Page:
Asked about the Trump administration’s failure to end the Affordable Care Act as promised, Pence opted instead to answer a previous question about mass gun violence. When Fox host Dana Perino pushed Pence one more time to explain why Obamacare remains not just intact but popular, the former vice president once again demurred.
Fox’s Stuart Varney similarly pressed DeSantis to explain why 2.5 million Floridians don’t have health insurance.
DeSantis found a familiar foil for Republicans in California: inflation. Varney, though, said it didn’t explain why Florida has one of the highest uninsurance rates in the country, to which DeSantis had little response.
“Our state’s a dynamic state,” DeSantis said, before pointing to Florida’s population boom and the low level of welfare benefits offered there.
Haley, though, appeared ready to debate health care, arguing for transparency in prices to lessen the power of insurance companies and providers and overhauling lawsuit rules to make it harder to sue doctors.
“How can we be the best country in the world and have the most expensive health care in the world?” Haley said.
The first hour of the second GOP primary debate was beset by interruptions, crosstalk and protracted squabbles between the candidates and moderators over speaking time.
That’s tough for viewers trying to make sense of it all but even worse for these candidates as they try to stand out as viable alternatives to the absentee Trump.
Further complicating the matter, some of the highest polling candidates – DeSantis and Haley – were among those least willing to dive into the muck during the first hour. The moderators repeatedly tried to clear the road for the Florida governor, who was all but absent from the proceedings for the first 15 minutes.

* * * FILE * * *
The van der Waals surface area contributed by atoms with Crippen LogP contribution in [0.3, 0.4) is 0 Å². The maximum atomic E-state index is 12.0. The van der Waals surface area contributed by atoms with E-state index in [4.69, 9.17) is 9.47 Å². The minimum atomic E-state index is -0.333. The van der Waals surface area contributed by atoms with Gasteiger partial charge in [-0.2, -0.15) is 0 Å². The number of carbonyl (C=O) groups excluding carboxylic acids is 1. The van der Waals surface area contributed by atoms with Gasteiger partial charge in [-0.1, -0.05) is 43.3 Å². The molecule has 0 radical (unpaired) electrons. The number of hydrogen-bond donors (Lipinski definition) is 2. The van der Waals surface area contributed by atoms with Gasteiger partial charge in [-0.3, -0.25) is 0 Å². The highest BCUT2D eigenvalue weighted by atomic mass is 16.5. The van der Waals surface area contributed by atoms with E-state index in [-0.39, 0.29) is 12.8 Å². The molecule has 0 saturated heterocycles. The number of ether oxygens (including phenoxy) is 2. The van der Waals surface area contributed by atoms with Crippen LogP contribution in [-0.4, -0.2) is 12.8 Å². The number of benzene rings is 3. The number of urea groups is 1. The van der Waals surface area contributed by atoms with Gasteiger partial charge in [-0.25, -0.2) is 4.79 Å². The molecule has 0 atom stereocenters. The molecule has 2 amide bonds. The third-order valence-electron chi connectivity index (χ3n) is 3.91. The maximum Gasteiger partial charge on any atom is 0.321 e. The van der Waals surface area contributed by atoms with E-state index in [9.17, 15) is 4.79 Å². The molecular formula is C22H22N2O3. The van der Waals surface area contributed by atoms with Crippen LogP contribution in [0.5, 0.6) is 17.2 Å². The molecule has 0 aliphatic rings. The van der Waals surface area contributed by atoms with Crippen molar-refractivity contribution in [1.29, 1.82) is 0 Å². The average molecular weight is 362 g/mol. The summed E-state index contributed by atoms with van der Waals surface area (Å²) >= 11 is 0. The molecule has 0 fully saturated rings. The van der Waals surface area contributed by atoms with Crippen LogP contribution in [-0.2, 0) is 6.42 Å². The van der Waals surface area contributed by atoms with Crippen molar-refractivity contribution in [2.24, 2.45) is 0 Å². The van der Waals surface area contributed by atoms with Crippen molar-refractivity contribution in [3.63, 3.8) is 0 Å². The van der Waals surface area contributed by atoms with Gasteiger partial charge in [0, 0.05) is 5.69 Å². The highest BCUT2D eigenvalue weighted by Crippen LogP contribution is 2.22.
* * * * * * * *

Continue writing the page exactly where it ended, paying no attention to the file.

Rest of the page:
Ramaswamy has fared somewhat better, speaking louder – and faster – than most of his rivals. But even he has gotten bogged down at points when caught between his own talking points and cross-volleys of criticisms from frustrated candidates like Scott.
The moderator group will likely get criticism for losing control of the room within the first half-hour, but even a messy debate tells voters something about the people taking part.
Before the first debate in Milwaukee, a top strategist for a pro-DeSantis super PAC told donors that “79% of the people tonight are going to watch the debate and turn it off after 19 minutes.”
By that measure, the Florida governor managed to first speak Wednesday night just in the nick of time – 16 minutes into the debate. And when he finally spoke, he continued the sharper attacks on the GOP front-runner that he has previewed in recent weeks.
DeSantis equated Trump’s absence in California to Biden, who DeSantis said was “completely missing in action for leadership” on the economy, blaming him for inflation and the autoworkers strike.
“And you know who else is missing in action? Donald Trump is missing in action,” DeSantis said. “He should be on this stage tonight. He owes it to you to defend his record.”
DeSantis accused Trump of adding “$7.8 trillion to the debt that set the scene for the inflation that we have.”
By the first commercial break, 35 minutes in, Christie was the only other candidate in the room who had levied any criticism of Trump.
Despite the shot taken at the person not on the stage, DeSantis later chided other candidates for fighting among each other instead of focusing on issues and Biden – one of many exchanges that was largely lost as the candidates talked over each other.
This story has been updated with additional information.